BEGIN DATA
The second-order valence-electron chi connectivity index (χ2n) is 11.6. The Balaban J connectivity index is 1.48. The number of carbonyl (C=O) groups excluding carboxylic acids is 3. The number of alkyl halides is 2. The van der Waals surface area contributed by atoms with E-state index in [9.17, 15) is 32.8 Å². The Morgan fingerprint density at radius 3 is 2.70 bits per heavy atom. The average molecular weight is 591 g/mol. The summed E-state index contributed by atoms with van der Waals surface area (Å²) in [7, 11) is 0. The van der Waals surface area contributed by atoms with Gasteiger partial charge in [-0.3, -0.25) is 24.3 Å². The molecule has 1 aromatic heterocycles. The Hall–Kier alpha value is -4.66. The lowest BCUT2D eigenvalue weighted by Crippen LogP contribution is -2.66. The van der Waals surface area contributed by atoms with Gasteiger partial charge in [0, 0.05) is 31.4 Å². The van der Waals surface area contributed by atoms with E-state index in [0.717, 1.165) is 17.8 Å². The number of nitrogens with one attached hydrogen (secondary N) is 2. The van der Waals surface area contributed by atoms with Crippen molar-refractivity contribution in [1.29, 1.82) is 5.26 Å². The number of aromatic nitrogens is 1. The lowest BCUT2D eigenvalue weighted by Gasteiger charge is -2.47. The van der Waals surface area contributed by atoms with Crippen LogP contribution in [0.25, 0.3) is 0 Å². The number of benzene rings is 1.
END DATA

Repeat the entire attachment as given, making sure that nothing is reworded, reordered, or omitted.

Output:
The second-order valence-electron chi connectivity index (χ2n) is 11.6. The Balaban J connectivity index is 1.48. The number of carbonyl (C=O) groups excluding carboxylic acids is 3. The number of alkyl halides is 2. The van der Waals surface area contributed by atoms with E-state index in [9.17, 15) is 32.8 Å². The Morgan fingerprint density at radius 3 is 2.70 bits per heavy atom. The average molecular weight is 591 g/mol. The summed E-state index contributed by atoms with van der Waals surface area (Å²) in [7, 11) is 0. The van der Waals surface area contributed by atoms with Gasteiger partial charge in [-0.3, -0.25) is 24.3 Å². The molecule has 1 aromatic heterocycles. The Hall–Kier alpha value is -4.66. The lowest BCUT2D eigenvalue weighted by Crippen LogP contribution is -2.66. The van der Waals surface area contributed by atoms with Gasteiger partial charge in [0, 0.05) is 31.4 Å². The van der Waals surface area contributed by atoms with E-state index in [0.717, 1.165) is 17.8 Å². The number of nitrogens with one attached hydrogen (secondary N) is 2. The van der Waals surface area contributed by atoms with Crippen molar-refractivity contribution in [1.29, 1.82) is 5.26 Å². The number of aromatic nitrogens is 1. The lowest BCUT2D eigenvalue weighted by Gasteiger charge is -2.47. The van der Waals surface area contributed by atoms with Crippen LogP contribution in [0.25, 0.3) is 0 Å². The number of benzene rings is 1.